I have to remind myself sometimes that Jimmy Nardello was a real person, not just a mythical character or a garden saint. The name holds a reverence in our speech, and we have been known to give a special toast of gratitude "to Jimmy" when we top a mid-winter pizza with roasted red peppers. But thanks to people to trace the history and heritage of foods, I have learned that Jimmy Nardello, the namesake of our favorite sweet pepper variety, was in fact the fourth son of immigrants from Southern Italy: Giuseppe and Angela Nardiello, who brought the seed of this particular pepper to America when they arrived in the late 1800's. He was, in his life, just as real as our farmer friend Chuck Straughan, who introduced us to the pepper variety just a few years ago.
Right now, as we have the luxury of eating these peppers fresh, roasted, and sautéed into everything we want, I am grateful to both of those men. Grateful to Jimmy for sharing his family's seeds with the Seed Saver's exchange in 1983, which helped preserve and make the variety available to farmers and gardeners today, and for Chuck for growing them in Oregon, where we met them just a few years ago.
The summer we met both Chuck and Jimmy (we do often refer to these peppers by first name) our growing space consisted of only a few raised beds on a town lot, and we were looking for ways to put up more food for our winter stores. We hit the Forest Grove farmers’ market on Wednesday nights with a larger mission than a week's worth of produce: we were on the hunt for farms that might be open to bulk purchases of grade-B produce, work-trades, or potential for gleaning after the market season was over.
After a few good market-booth conversations with Chuck, we had a sense that he might be just what we were looking for. By fall we had struck up a good rapport, bringing him samples of our roasted coffee, trading some of our favorite garlic varieties for his. When market season was over, he invited us out to his place to glean from fields that were still growing before the first frost. And that's when we really met Jimmy: under Chuck's hoop house, among the tomatoes and hot peppers, we plucked from row after row of these long, shiny, bright red peppers. He introduced us to Jimmy by name then, explaining that "they look like they might be hots, but they are a sweet Italian pepper--you won't believe how sweet they are. Here, try some..." Chuck was right: the peppers are fantastically sweet. I think we filled at least two whole paper sacks, which was enough to set us up for some long nights of processing.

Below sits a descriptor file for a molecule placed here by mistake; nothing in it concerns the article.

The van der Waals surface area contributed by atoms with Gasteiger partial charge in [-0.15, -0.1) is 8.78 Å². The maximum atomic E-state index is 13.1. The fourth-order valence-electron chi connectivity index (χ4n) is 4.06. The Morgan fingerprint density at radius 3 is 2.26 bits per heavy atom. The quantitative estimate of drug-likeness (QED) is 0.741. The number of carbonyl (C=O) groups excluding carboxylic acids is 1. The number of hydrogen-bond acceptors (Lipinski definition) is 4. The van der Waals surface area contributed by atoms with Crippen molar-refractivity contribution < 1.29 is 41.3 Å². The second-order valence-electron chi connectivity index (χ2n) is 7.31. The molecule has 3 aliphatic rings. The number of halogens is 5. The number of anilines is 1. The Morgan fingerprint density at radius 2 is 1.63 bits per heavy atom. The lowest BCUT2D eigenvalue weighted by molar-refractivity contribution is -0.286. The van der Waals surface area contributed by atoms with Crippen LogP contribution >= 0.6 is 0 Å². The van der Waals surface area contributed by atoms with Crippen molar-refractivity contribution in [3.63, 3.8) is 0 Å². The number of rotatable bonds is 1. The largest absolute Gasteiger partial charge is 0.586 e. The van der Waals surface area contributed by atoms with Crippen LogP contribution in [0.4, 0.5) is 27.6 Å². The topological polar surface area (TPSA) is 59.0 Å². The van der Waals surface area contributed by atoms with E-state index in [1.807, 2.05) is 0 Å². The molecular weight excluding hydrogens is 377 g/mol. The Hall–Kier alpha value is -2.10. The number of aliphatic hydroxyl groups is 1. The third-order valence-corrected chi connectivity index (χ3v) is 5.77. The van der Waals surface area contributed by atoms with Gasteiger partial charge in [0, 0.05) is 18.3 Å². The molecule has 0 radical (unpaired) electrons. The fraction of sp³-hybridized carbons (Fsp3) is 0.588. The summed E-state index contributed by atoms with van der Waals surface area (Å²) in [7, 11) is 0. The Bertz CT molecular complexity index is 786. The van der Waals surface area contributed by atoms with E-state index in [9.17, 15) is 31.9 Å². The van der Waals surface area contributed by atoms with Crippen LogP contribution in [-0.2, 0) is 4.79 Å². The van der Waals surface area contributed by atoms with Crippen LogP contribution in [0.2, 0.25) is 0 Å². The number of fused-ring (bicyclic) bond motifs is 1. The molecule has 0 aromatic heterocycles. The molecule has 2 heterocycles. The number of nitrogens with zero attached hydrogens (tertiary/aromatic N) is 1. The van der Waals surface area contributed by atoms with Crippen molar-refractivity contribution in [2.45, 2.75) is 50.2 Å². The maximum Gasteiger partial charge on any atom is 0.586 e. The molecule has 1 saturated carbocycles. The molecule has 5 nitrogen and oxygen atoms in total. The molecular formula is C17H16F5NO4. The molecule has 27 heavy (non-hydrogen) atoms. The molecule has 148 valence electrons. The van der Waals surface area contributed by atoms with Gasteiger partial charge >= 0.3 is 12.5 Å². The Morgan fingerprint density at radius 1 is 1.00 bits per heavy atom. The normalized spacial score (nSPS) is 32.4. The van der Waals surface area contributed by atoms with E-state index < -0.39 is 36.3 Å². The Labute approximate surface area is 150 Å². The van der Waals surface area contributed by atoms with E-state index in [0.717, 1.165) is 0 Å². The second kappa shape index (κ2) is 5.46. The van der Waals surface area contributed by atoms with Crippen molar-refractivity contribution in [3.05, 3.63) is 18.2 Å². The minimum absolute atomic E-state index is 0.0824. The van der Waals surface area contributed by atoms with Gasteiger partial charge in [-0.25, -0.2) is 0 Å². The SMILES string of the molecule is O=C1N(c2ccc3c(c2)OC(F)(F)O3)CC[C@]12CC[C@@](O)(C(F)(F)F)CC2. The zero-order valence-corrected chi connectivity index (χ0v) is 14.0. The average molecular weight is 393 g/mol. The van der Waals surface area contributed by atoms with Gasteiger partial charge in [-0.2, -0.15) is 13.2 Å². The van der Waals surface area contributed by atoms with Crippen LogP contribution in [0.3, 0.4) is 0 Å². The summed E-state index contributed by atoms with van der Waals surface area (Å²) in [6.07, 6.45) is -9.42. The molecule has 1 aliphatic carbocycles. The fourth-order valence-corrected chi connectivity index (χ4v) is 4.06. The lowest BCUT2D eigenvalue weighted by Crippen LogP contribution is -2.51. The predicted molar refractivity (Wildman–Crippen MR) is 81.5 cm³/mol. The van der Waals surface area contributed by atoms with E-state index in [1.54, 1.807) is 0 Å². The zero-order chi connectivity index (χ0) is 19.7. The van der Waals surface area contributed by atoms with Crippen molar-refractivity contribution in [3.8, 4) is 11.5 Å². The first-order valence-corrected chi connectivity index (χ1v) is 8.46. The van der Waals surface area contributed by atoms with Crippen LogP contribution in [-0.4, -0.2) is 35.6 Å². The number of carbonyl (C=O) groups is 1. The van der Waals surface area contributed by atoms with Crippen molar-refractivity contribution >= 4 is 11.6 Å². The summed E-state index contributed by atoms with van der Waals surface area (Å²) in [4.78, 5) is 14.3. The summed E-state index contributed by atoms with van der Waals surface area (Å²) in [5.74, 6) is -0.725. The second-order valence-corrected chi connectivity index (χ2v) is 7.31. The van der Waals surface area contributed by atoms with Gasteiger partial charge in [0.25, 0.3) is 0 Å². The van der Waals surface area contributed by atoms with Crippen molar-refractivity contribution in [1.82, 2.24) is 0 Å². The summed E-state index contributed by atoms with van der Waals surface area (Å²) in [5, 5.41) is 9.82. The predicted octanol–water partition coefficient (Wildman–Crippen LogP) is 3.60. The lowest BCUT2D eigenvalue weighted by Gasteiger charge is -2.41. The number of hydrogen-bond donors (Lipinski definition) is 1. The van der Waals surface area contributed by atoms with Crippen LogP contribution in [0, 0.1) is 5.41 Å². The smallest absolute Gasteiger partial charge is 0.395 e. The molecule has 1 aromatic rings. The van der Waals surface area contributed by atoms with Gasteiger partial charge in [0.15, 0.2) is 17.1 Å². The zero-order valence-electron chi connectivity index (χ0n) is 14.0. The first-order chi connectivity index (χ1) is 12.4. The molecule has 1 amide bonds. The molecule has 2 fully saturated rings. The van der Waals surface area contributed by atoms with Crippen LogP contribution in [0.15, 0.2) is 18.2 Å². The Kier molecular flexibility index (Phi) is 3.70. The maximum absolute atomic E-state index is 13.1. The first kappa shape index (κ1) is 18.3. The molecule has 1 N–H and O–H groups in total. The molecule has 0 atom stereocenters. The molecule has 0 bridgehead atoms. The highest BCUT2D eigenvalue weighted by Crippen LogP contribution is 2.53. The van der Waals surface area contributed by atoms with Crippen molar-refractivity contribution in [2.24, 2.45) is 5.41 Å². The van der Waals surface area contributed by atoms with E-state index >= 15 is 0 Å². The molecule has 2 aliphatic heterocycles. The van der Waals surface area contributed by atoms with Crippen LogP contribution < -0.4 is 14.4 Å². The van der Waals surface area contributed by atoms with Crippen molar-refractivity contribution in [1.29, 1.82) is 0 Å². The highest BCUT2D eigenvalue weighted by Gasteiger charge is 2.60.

We use them fresh, sautéed, and roasted--the latter being the best method we've found to preserve them for the rest of the year. When we manage to harvest en masse, like we did that fall from Chuck's farm, we roast large batches to freeze.
The roasting is simple: cut off the stem end, twist the knife blade inside to loosen the core and shake out most of the seeds (if you have plenty of time, you can cut them in half and get out all the seeds, but whole is good enough when you have bushels to process). Toss them in olive oil, adding some chopped garlic if you like, and roast them in the oven at about 400 until they are soft--10-15 minutes. After they cool, pack them solidly into pint or quart bags and freeze. Pulled out in winter, they go onto pizzas, pasta, stir-fries, soups, and sandwiches.
This is our first year growing Jimmy ourselves, and we've been delighted to find them hardy, prolific, and starting to really ripen and come in fast in the last week. They are listed in the seed catalogs at 76 days to maturity--perfect for the short summers we can have here in Missoula. We started them from seeds indoors back in March, and transplanted in May, keeping them under row cover until they started to flower, sometime in June. We’ve had such good results, it’s hard to imagine planting a garden now without including Jimmy.